In February 2018, a rocket launched by SpaceX, the company founded by Elon Musk, placed a Spanish radar satellite called Paz into orbit. While the launch itself was uneventful, there were two significant stow- aways on board: a pair of small prototype satellites, Microsat-2a and Microsat-2b, to test new communications technologies. SpaceX plans to use information from these tests to build a network of communications satellites called Starlink to provide broadband services across the planet.
There are currently about eight hundred functioning communications satellites in orbit, providing services across the globe. SpaceX has Federal Communications Commission (FCC) permission to launch 11,943 Starlink satellites in the next few years. The constellation is scheduled to be completed by 2025.
Starlink is just one of several large projects involving a new generation of communications satellites that will provide broadband services across the planet over the next few years. Other nonsatellite technologies, such as high-altitude balloons and solar-powered drones, are being developed by Google, Facebook, Airbus, and other major players to extend broadband to parts of the planet currently unreached by the internet.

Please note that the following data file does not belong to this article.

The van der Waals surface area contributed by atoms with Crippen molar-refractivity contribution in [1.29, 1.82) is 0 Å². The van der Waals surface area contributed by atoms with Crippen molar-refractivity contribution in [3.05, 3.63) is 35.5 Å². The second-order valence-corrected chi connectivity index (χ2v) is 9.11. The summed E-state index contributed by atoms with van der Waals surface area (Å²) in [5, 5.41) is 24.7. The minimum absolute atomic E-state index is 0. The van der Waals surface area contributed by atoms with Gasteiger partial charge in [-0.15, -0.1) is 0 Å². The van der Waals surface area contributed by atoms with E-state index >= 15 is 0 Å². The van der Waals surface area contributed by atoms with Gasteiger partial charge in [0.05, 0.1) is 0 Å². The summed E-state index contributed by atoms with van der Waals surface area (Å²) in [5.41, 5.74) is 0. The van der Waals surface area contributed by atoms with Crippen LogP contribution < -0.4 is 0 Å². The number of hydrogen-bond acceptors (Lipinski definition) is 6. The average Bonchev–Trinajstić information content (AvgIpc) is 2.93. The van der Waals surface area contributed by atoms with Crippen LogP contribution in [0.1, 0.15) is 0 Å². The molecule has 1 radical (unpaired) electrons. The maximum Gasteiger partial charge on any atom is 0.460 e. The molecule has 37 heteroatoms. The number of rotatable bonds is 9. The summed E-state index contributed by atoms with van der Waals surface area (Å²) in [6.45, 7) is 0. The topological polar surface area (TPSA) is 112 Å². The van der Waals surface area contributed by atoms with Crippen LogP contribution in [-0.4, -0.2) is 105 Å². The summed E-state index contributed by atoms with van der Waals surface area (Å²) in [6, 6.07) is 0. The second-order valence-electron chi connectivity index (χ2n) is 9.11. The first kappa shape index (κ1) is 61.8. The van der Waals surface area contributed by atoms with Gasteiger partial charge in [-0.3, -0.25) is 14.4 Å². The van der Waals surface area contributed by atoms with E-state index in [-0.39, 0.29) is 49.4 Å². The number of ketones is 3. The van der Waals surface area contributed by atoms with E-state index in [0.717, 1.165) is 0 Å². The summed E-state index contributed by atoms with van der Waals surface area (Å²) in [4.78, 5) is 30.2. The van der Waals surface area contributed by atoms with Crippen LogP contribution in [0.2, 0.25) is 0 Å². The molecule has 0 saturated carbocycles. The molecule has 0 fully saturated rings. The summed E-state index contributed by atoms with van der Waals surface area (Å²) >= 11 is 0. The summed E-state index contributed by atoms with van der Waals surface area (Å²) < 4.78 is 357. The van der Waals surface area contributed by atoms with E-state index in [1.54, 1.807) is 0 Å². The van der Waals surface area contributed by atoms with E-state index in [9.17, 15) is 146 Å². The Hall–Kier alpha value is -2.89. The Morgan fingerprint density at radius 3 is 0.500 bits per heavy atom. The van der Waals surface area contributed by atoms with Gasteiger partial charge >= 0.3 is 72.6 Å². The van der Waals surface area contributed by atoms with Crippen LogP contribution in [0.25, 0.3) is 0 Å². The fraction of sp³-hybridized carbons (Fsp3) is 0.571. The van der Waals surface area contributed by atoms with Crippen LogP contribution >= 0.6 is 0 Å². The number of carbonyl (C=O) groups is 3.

In the twenty-five years since the World Wide Web appeared with the launch of the Mosaic browser, about half the population of the planet has gained access to the internet. In the next three to five years, the other half will be gaining access. That second half of the planet’s population, notably, is the “poor half,” with most of the three billion or so future internet consumers currently living on less than several dollars per day.
The impact of rapid internet extension in developing countries will be profound, since broadband will enable many previously unavailable services, such as information access, distance education, online banking, health services, and government programs. It will also, of course, bring many challenges, including fraud, misinformation, and hate speech.
The extension of the internet across the full planet, which I call The Great Connecting, is a momentous event in world history. Have there been any other global events that significantly affected billions of people over just a few years? Even considering wars, epidemics, famines, technologies, and religion, it is hard to think of any. The Great Connecting is doing just that, however, at this very moment.
Despite the fact that the connecting of the planet is so significant, it is, ironically, very hard to witness. It is happening in millions of simultaneous small steps, all essentially hiding in plain sight. It is happening in a kiosk in Harare, where a student is buying her first smartphone. It is happening in Redmond, where an engineer is designing new broad- band satellite antennas. It is happening in Cuzco, where a nonprofit is teaching farmers to use a new app. It is happening in New York, where global policy organizations are setting telecommunications standards. It is happening in Kigali, where international firms are laying fiber optic cable. All are contributing their little bit in this process of connecting the planet—and the combined effect is profound.